After the Nun’s Story, I continued to experience TCM’s 31 Days of Oscar by watching the 1960 best picture winner, The Apartment. The Apartment is unique among Oscar winners in that it’s one of the few comedies to win best picture. (Though, in all honesty, it would probably be more appropriate to call The Apartment a dramedy.) It was also, until the victory of The Artist, the last completely black-and-white film to win best picture.
(And, as long as we’re sharing trivia, it was also the first best picture winner to feature a character watching a previous best picture winner. At the start of the film, Jack Lemmon deals with insomnia by watching Grand Hotel.)
The Apartment tells the story of C.C. “Bud” Baxter (Jack Lemmon), an anonymous officer worker who is determined to climb the corporate ladder despite not being very good at his job. However, Baxter does have one advantage over his co-workers. He’s single and therefore, his apartment has become the place to go for corporate executives who need a place where they can safely cheat on their wives. Bud spends his day trying to coordinate who is going to be in his apartment and when. Meanwhile, he spends his nights exiled from his own home and wandering around New York. In fact, the only beneficial thing about this arrangement is that all of Bud’s supervisors have been giving him good evaluations in return for using his apartment. (Well, that and Bud’s neighbor, played by Jack Kruschen, is convinced, based on the thinness of the apartment walls, that Bud must be a great lover.)
When Bud finally does get his promotion, it’s only because the personnel director, Jeff D. Sheldrake (an amazingly sleazy Fred MacMurray), wants to use Bud’s apartment. Bud celebrates his promotion by finally working up the courage to ask out Fran (Shirley MacClaine), an elevator operator who works in the office. What Bud doesn’t realize is that Fran is also the woman who Sheldrake wants to bring to the apartment….
Fran is convinced that Sheldrake is going to leave his wife for her. What she doesn’t realize — and what Fred MacMurray’s performance makes disturbingly clear — is that Jeff Sheldrake is basically just a guy having a midlife crisis. He’s the type of middle-aged guy that every woman has had to deal with at some point, the guy who pulls up next to you in a red convertible and stares at you from behind his sunglasses, attempting his best to entice you into helping him relive the youth that he never had. When Fran eventually learns the truth about Sheldrake, it leads both to near tragedy and to Bud having to decide whether he wants to be a decent human being or if he wants to keep climbing the corporate ladder.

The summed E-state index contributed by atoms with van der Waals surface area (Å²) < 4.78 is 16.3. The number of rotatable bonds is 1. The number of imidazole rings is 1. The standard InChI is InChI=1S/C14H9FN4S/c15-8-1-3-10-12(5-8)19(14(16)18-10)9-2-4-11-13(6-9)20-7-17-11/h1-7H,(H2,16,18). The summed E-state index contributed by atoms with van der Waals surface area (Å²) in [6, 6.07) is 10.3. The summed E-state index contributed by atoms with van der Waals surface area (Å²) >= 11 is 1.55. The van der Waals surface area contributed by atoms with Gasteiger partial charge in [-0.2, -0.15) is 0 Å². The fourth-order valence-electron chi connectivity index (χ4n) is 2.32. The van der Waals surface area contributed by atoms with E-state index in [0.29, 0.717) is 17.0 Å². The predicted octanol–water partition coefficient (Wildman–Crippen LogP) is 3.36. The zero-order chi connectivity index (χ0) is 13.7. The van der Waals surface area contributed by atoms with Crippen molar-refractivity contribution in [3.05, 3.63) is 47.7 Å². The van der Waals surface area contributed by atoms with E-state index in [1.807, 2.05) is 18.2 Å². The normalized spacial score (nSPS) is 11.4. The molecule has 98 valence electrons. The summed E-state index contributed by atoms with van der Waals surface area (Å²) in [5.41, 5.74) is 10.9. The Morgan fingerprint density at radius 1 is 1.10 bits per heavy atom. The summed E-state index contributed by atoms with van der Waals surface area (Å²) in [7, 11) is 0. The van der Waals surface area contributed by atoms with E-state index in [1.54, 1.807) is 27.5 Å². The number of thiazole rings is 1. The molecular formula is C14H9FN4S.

When one looks over a chronological list of all of the best picture winners, it’s a bit strange to see The Apartment listed in between Ben-Hur and West Side Story. As opposed to those two grandly produced and vibrantly colorful films, The Apartment is a rather low-key film, one that devotes far more time to characterization than to spectacle. And while both Ben-Hur and West Side Story are ultimately very idealistic films, The Apartment is about as cynical as a film can get. The Apartment may be a comedy but the laughs come from a place of profound sadness.
Because it’s more interested in people than in spectacle, The Apartment holds up better than many past best picture winners. We’ve all known someone like Bud. We’ve all had to deal with men like Sheldrake. And, in one way or another, we all know what it’s like to be someone like Fran. The Apartment remains a truly poignant and relevant film.